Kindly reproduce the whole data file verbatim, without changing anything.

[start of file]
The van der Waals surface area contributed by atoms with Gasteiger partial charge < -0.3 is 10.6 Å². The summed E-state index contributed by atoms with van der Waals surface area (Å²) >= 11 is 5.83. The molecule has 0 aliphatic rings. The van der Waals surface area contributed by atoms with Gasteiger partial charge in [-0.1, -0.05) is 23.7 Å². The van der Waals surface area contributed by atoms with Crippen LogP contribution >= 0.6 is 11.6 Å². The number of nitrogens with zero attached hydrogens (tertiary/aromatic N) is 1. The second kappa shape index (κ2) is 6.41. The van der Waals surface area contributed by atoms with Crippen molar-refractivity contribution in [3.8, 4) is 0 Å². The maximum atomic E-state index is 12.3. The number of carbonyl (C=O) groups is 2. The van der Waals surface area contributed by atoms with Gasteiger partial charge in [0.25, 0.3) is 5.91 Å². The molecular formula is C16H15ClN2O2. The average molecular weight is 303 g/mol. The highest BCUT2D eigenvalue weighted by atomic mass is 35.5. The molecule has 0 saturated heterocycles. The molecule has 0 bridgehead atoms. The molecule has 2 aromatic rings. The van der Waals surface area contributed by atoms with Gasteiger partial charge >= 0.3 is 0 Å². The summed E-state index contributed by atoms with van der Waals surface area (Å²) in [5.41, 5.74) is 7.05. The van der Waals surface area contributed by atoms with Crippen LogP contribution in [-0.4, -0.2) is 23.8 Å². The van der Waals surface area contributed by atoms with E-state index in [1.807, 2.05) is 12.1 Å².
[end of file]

The van der Waals surface area contributed by atoms with Gasteiger partial charge < -0.3 is 10.6 Å². The summed E-state index contributed by atoms with van der Waals surface area (Å²) >= 11 is 5.83. The molecule has 0 aliphatic rings. The van der Waals surface area contributed by atoms with Gasteiger partial charge in [-0.1, -0.05) is 23.7 Å². The van der Waals surface area contributed by atoms with Crippen LogP contribution >= 0.6 is 11.6 Å². The number of nitrogens with zero attached hydrogens (tertiary/aromatic N) is 1. The second kappa shape index (κ2) is 6.41. The van der Waals surface area contributed by atoms with Crippen molar-refractivity contribution in [3.8, 4) is 0 Å². The maximum atomic E-state index is 12.3. The number of carbonyl (C=O) groups is 2. The van der Waals surface area contributed by atoms with Gasteiger partial charge in [0.25, 0.3) is 5.91 Å². The molecular formula is C16H15ClN2O2. The average molecular weight is 303 g/mol. The highest BCUT2D eigenvalue weighted by atomic mass is 35.5. The molecule has 0 saturated heterocycles. The molecule has 0 bridgehead atoms. The molecule has 2 aromatic rings. The van der Waals surface area contributed by atoms with Gasteiger partial charge >= 0.3 is 0 Å². The summed E-state index contributed by atoms with van der Waals surface area (Å²) in [5.41, 5.74) is 7.05. The van der Waals surface area contributed by atoms with Crippen LogP contribution in [-0.4, -0.2) is 23.8 Å². The van der Waals surface area contributed by atoms with E-state index in [1.807, 2.05) is 12.1 Å².